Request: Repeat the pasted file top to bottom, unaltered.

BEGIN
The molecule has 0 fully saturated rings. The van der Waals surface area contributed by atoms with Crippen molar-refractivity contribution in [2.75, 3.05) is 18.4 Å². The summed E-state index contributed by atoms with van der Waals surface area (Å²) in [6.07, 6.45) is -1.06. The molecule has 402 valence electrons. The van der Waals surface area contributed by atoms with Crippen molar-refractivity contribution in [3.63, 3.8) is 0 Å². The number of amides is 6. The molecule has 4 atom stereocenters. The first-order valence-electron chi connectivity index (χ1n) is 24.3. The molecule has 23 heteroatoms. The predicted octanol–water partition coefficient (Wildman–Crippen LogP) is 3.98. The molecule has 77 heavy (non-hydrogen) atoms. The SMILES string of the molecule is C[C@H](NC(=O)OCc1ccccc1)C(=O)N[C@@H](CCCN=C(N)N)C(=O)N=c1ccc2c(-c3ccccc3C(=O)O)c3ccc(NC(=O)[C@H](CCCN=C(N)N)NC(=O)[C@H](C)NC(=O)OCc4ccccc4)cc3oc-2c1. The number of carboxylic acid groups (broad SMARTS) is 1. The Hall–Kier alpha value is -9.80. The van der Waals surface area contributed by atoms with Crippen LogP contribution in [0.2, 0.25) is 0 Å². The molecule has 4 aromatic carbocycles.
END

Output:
The molecule has 0 fully saturated rings. The van der Waals surface area contributed by atoms with Crippen molar-refractivity contribution in [2.75, 3.05) is 18.4 Å². The summed E-state index contributed by atoms with van der Waals surface area (Å²) in [6.07, 6.45) is -1.06. The molecule has 402 valence electrons. The van der Waals surface area contributed by atoms with Crippen molar-refractivity contribution in [3.63, 3.8) is 0 Å². The number of amides is 6. The molecule has 4 atom stereocenters. The first-order valence-electron chi connectivity index (χ1n) is 24.3. The molecule has 23 heteroatoms. The predicted octanol–water partition coefficient (Wildman–Crippen LogP) is 3.98. The molecule has 77 heavy (non-hydrogen) atoms. The SMILES string of the molecule is C[C@H](NC(=O)OCc1ccccc1)C(=O)N[C@@H](CCCN=C(N)N)C(=O)N=c1ccc2c(-c3ccccc3C(=O)O)c3ccc(NC(=O)[C@H](CCCN=C(N)N)NC(=O)[C@H](C)NC(=O)OCc4ccccc4)cc3oc-2c1. The number of carboxylic acid groups (broad SMARTS) is 1. The Hall–Kier alpha value is -9.80. The van der Waals surface area contributed by atoms with Crippen LogP contribution in [0.2, 0.25) is 0 Å². The molecule has 4 aromatic carbocycles.